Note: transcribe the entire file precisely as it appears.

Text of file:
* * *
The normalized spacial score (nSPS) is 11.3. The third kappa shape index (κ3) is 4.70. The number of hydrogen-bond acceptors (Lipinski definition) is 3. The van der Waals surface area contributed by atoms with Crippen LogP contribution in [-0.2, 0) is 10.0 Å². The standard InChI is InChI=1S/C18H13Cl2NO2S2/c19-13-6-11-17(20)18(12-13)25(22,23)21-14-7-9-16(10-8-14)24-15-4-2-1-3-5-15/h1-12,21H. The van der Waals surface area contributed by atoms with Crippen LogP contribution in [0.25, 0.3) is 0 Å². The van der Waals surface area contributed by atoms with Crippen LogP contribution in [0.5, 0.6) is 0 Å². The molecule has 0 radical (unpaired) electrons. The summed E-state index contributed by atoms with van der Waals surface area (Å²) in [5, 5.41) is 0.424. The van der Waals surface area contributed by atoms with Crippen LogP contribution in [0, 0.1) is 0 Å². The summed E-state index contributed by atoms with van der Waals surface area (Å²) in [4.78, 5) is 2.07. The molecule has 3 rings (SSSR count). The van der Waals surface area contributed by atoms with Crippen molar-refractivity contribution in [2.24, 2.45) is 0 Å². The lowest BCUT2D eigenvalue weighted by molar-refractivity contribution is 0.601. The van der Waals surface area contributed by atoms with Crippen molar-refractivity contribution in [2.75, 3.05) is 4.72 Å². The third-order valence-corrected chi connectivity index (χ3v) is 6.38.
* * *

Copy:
The normalized spacial score (nSPS) is 11.3. The third kappa shape index (κ3) is 4.70. The number of hydrogen-bond acceptors (Lipinski definition) is 3. The van der Waals surface area contributed by atoms with Crippen LogP contribution in [-0.2, 0) is 10.0 Å². The standard InChI is InChI=1S/C18H13Cl2NO2S2/c19-13-6-11-17(20)18(12-13)25(22,23)21-14-7-9-16(10-8-14)24-15-4-2-1-3-5-15/h1-12,21H. The van der Waals surface area contributed by atoms with Crippen LogP contribution in [0.25, 0.3) is 0 Å². The van der Waals surface area contributed by atoms with Crippen LogP contribution in [0.5, 0.6) is 0 Å². The molecule has 0 radical (unpaired) electrons. The summed E-state index contributed by atoms with van der Waals surface area (Å²) in [5, 5.41) is 0.424. The van der Waals surface area contributed by atoms with Crippen LogP contribution in [0, 0.1) is 0 Å². The summed E-state index contributed by atoms with van der Waals surface area (Å²) in [4.78, 5) is 2.07. The molecule has 3 rings (SSSR count). The van der Waals surface area contributed by atoms with Crippen molar-refractivity contribution in [2.24, 2.45) is 0 Å². The lowest BCUT2D eigenvalue weighted by molar-refractivity contribution is 0.601. The van der Waals surface area contributed by atoms with Crippen molar-refractivity contribution in [2.75, 3.05) is 4.72 Å². The third-order valence-corrected chi connectivity index (χ3v) is 6.38.